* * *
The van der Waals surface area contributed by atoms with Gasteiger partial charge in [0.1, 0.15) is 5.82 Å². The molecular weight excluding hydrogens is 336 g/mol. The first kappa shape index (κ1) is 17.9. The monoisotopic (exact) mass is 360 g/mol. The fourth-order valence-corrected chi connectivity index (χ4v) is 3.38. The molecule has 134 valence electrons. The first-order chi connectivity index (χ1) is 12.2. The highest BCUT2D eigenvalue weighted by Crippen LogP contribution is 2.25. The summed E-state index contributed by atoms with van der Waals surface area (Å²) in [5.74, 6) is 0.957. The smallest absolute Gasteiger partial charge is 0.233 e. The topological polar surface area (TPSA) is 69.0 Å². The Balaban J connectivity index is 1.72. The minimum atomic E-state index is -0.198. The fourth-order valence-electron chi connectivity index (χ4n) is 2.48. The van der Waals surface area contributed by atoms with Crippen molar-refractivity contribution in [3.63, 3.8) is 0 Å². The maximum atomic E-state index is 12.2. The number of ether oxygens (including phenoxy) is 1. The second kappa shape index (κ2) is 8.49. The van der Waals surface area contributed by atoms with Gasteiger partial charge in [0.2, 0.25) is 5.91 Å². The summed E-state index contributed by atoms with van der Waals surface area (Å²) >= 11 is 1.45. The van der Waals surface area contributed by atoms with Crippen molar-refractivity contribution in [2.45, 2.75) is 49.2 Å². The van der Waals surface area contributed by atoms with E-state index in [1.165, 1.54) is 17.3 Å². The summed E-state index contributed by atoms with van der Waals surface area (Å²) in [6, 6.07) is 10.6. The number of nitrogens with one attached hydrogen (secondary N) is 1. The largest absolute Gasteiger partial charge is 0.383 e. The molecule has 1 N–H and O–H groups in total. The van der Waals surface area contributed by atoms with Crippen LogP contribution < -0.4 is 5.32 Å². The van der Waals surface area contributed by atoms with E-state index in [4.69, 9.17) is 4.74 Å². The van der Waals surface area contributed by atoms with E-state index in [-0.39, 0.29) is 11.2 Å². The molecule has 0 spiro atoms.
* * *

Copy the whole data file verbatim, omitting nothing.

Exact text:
The van der Waals surface area contributed by atoms with Gasteiger partial charge in [0.1, 0.15) is 5.82 Å². The molecular weight excluding hydrogens is 336 g/mol. The first kappa shape index (κ1) is 17.9. The monoisotopic (exact) mass is 360 g/mol. The fourth-order valence-corrected chi connectivity index (χ4v) is 3.38. The molecule has 134 valence electrons. The first-order chi connectivity index (χ1) is 12.2. The highest BCUT2D eigenvalue weighted by Crippen LogP contribution is 2.25. The summed E-state index contributed by atoms with van der Waals surface area (Å²) in [5.74, 6) is 0.957. The smallest absolute Gasteiger partial charge is 0.233 e. The topological polar surface area (TPSA) is 69.0 Å². The Balaban J connectivity index is 1.72. The minimum atomic E-state index is -0.198. The fourth-order valence-electron chi connectivity index (χ4n) is 2.48. The van der Waals surface area contributed by atoms with Crippen molar-refractivity contribution in [3.63, 3.8) is 0 Å². The maximum atomic E-state index is 12.2. The number of ether oxygens (including phenoxy) is 1. The second kappa shape index (κ2) is 8.49. The van der Waals surface area contributed by atoms with Gasteiger partial charge in [0.2, 0.25) is 5.91 Å². The summed E-state index contributed by atoms with van der Waals surface area (Å²) >= 11 is 1.45. The van der Waals surface area contributed by atoms with Crippen molar-refractivity contribution in [2.45, 2.75) is 49.2 Å². The van der Waals surface area contributed by atoms with E-state index in [1.165, 1.54) is 17.3 Å². The summed E-state index contributed by atoms with van der Waals surface area (Å²) in [6, 6.07) is 10.6. The number of nitrogens with one attached hydrogen (secondary N) is 1. The largest absolute Gasteiger partial charge is 0.383 e. The molecule has 1 N–H and O–H groups in total. The van der Waals surface area contributed by atoms with Crippen LogP contribution < -0.4 is 5.32 Å². The van der Waals surface area contributed by atoms with E-state index in [4.69, 9.17) is 4.74 Å². The van der Waals surface area contributed by atoms with E-state index in [-0.39, 0.29) is 11.2 Å². The molecule has 0 spiro atoms.